Emilio Bonifacio and the Chicago White Sox have agreed on a one-year, $4 million contract, with a club option for 2016.
The report comes courtesy of Jon Morosoi of Fox Sports.
Last week we ranked Bonifacio at 17th on our list of the Top 20 Remaining Free Agents. He was the fourth-highest ranked middle infielder behind Stephen Drew, Rickie Weeks, and Everth Cabrera.
Bonifacio, 29, immediately becomes the front-runner to win the starting second base job out of Spring Training.
The December trade that sent top prospect Marcus Semien to Oakland for Jeff Samardzija left an opening that was expected to be a competition between Micah Johnson, Carlos Sanchez, and Leury Garcia. All three are best served gaining some addition seasoning in the minor leagues while the speedster holds down the gig at the keystone corner in the short-term.
I assume the White Sox had the same thought in mind with this signing as Bonifacio has never been a reliable source of offense for long periods of time. Last season he hit a meager .259/.305/.345 with 17 doubles, four triples, three home runs, and 26 stolen bases in 394 at-bats split between the Cubs and Braves.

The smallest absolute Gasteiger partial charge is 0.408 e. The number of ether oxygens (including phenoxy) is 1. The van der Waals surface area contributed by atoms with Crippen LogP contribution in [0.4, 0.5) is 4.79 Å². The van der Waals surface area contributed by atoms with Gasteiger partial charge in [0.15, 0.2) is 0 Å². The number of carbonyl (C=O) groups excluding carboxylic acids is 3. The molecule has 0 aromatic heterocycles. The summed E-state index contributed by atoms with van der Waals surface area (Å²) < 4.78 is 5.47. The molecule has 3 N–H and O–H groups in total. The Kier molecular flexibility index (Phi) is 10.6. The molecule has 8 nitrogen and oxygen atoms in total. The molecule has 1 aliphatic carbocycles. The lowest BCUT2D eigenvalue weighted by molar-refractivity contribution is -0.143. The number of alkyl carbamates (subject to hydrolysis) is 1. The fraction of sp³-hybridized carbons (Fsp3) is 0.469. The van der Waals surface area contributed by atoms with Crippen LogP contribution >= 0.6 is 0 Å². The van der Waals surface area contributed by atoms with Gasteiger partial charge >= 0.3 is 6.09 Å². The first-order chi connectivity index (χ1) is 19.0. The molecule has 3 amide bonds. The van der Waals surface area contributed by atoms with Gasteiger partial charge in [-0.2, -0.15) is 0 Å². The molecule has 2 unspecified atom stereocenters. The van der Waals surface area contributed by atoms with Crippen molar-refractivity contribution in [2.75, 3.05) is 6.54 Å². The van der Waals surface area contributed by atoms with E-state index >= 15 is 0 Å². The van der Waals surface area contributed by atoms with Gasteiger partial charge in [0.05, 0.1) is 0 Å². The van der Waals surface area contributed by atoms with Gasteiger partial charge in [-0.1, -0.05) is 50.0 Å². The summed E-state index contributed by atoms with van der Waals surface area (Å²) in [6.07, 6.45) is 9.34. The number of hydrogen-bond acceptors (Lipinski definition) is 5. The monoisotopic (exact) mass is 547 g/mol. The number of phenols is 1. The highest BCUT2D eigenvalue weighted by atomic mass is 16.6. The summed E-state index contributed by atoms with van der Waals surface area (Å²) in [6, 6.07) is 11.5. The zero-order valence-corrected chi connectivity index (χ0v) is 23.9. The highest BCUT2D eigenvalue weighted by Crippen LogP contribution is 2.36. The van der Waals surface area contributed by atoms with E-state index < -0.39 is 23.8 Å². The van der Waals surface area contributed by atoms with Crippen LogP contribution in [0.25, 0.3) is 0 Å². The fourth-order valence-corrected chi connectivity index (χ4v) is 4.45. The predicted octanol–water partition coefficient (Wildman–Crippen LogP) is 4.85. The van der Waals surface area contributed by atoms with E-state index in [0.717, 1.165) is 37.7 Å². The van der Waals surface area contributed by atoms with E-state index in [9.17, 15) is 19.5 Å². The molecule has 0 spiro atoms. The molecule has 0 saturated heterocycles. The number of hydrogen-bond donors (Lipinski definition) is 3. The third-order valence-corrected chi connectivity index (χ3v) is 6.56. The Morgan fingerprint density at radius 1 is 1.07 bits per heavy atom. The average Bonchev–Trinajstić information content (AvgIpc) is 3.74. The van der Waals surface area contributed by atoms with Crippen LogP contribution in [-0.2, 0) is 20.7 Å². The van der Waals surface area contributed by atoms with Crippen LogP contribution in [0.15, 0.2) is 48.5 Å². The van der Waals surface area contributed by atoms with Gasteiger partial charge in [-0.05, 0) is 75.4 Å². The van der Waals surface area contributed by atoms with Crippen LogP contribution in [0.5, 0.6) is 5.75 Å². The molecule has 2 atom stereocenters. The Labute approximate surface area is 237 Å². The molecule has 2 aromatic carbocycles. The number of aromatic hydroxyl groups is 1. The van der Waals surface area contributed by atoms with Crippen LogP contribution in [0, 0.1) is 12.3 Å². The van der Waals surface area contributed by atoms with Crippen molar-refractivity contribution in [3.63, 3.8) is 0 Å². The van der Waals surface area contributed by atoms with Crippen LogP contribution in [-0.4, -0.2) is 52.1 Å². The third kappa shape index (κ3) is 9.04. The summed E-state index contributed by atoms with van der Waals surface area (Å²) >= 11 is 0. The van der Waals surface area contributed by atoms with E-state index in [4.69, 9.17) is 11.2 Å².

He can get hot for a spell and look like an everyday player, but he usually comes back to earth pretty quickly. It would seem the Sox have brought him in as a place holder until one of the other kids is ready to take the everyday job at second base.
When that happens, Bonifacio will still provide plenty of value for Chicago. What he lacks in offensive prowess, he makes up for in versatility. He can be counted on to play reliable defense anywhere in the outfield, third base, and second base. He has played plenty of shortstop throughout his career, but it’s the one position where he appears defensively overmatched, but he can slide into the position in a pinch.
In the end, this looks like a great move for the White Sox. They land some incredible versatility and a short-term placeholder at second base and, seemingly, have completed tinkering with what looks to be a legitimate contender in the American League Central.